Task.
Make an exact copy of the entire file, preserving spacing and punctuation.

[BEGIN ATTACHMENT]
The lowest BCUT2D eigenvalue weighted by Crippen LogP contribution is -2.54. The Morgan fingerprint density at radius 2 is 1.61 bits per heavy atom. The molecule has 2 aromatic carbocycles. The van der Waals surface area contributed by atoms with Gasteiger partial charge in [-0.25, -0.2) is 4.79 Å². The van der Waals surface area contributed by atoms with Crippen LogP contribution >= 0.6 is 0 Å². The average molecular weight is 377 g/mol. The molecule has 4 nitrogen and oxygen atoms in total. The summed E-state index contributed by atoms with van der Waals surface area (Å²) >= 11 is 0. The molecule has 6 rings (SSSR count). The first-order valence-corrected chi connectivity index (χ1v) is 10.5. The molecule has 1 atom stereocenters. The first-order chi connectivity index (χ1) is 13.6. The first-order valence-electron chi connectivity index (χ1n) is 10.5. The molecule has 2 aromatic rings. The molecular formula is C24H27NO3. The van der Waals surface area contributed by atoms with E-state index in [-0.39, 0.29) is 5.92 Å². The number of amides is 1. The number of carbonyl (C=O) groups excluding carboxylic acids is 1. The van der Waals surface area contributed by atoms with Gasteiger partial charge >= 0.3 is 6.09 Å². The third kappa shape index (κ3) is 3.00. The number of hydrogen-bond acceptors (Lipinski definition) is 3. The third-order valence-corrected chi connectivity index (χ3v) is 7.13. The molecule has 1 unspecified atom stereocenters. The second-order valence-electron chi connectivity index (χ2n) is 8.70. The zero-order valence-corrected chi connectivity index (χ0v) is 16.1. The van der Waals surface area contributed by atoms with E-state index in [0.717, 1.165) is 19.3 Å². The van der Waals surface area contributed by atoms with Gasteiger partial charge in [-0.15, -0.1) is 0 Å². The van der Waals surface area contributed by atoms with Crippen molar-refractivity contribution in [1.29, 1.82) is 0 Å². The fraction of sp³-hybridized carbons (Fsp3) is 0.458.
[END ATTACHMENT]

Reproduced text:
The lowest BCUT2D eigenvalue weighted by Crippen LogP contribution is -2.54. The Morgan fingerprint density at radius 2 is 1.61 bits per heavy atom. The molecule has 2 aromatic carbocycles. The van der Waals surface area contributed by atoms with Gasteiger partial charge in [-0.25, -0.2) is 4.79 Å². The van der Waals surface area contributed by atoms with Crippen LogP contribution >= 0.6 is 0 Å². The average molecular weight is 377 g/mol. The molecule has 4 nitrogen and oxygen atoms in total. The summed E-state index contributed by atoms with van der Waals surface area (Å²) >= 11 is 0. The molecule has 6 rings (SSSR count). The first-order valence-corrected chi connectivity index (χ1v) is 10.5. The molecule has 1 atom stereocenters. The first-order chi connectivity index (χ1) is 13.6. The first-order valence-electron chi connectivity index (χ1n) is 10.5. The molecule has 2 aromatic rings. The molecular formula is C24H27NO3. The van der Waals surface area contributed by atoms with E-state index in [-0.39, 0.29) is 5.92 Å². The number of amides is 1. The number of carbonyl (C=O) groups excluding carboxylic acids is 1. The van der Waals surface area contributed by atoms with Gasteiger partial charge >= 0.3 is 6.09 Å². The third kappa shape index (κ3) is 3.00. The number of hydrogen-bond acceptors (Lipinski definition) is 3. The third-order valence-corrected chi connectivity index (χ3v) is 7.13. The molecule has 1 unspecified atom stereocenters. The second-order valence-electron chi connectivity index (χ2n) is 8.70. The zero-order valence-corrected chi connectivity index (χ0v) is 16.1. The van der Waals surface area contributed by atoms with E-state index in [0.717, 1.165) is 19.3 Å². The van der Waals surface area contributed by atoms with Gasteiger partial charge in [-0.15, -0.1) is 0 Å². The van der Waals surface area contributed by atoms with Crippen molar-refractivity contribution in [1.29, 1.82) is 0 Å². The fraction of sp³-hybridized carbons (Fsp3) is 0.458.